The prosecution sought to introduce the preliminary hearing testimony of Nina Champion over defense counsel’s objection that the State had not diligently tried to find her to testify in person. (ECF No. 24-5 at 25.) Blackburn was recalled to testify about his efforts to locate Champion. (Id. at 23-25.) He reported that, over the course of a year, he asked Champion’s mother, Sam Ethel Williams, several times where her daughter was. (Id. at 23-24.) She always told him that she only knew that her daughter was in Nashville. (Id. at 24.) Because Williams told him that her daughter might be in trouble with the law, Blackburn contacted the Metro jail to see if she was in custody there, but she was not. (Id. at 23-24.) During her own trial testimony, Williams insisted she would have given Blackburn her daughter’s phone number if he had asked. (Id. at 19.) However, when asked by the trial judge what the phone number was, she said she did not know. (Id. at 22.) Finding that Champion was unavailable to testify in person, the judge admitted her preliminary hearing testimony. (Id. at 25; ECF No. 24-3 at 117-30.)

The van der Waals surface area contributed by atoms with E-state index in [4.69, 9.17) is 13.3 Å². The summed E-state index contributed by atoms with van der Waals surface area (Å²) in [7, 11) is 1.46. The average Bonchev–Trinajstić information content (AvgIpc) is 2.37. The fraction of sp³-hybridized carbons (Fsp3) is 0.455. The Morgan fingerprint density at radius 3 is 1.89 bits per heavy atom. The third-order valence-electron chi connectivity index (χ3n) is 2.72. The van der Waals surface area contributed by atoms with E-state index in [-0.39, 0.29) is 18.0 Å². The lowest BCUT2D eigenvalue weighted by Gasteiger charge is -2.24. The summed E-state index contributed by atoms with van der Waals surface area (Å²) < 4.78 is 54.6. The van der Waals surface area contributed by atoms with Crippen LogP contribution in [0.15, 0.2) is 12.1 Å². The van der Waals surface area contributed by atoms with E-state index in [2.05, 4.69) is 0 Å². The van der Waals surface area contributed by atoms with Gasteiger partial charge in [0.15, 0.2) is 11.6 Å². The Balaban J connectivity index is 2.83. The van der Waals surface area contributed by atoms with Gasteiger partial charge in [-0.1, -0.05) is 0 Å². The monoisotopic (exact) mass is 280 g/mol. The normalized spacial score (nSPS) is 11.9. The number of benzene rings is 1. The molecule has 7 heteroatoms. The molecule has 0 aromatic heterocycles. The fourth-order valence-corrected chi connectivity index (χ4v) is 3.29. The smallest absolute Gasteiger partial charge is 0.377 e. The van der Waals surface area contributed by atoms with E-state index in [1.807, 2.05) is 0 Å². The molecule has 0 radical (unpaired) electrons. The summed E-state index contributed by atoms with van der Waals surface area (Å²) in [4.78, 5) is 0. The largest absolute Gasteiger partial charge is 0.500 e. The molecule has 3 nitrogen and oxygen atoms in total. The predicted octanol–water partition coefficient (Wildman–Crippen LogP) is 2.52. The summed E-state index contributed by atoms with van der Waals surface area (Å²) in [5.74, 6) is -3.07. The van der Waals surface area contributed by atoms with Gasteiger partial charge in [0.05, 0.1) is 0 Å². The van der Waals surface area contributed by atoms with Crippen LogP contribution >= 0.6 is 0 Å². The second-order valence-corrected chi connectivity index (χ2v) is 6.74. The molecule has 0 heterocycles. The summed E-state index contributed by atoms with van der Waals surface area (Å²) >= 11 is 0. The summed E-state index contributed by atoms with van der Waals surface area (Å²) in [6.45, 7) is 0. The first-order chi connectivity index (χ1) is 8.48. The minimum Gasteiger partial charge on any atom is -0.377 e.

Champion testified at the preliminary hearing that she had seen Miller “all evening” in Brownsville in the hours before the murder (id. at 124), and had observed “a shotgun in the trunk of [his] car.” Miller I, 1998 WL 902592, at *1. When asked how she was able to see in the trunk, Champion explained that the trunk lid was open at the time and she peeked in because she was “nosey.” (ECF No. 24-3 at 128.)

         Sheila Bernil testified that the defendant came to her house, where she lived with Kathy Blackwell, in the early morning hours of April 20, 1995, and that he “was very insistent that he be allowed inside.” Miller I, at *2. She “did not allow him entry.” Id.

         Blackwell, who “testified first as a state’s witness[, ] . . . essentially claimed total memory loss of pertinent events as she had previously described in statements given to the [Tennessee Bureau of Investigation] and a defense investigator.” Id. at *10. The State was “allowed . . . to treat Blackwell as a hostile witness.” Id. “After [she] completed her testimony, the court had the jury removed from the courtroom, then sua sponte advised Blackwell” that he was putting her “into the custody of the Sheriff [to] see if [her] memory gets any better.” Id. He also told her “you go with the Sheriff, and when you feel like that you can remember and you can come back in here and testify truthfully before this jury, you can let me know, ” but “[u]ntil then you can remain in the custody of the Sheriff.” Id.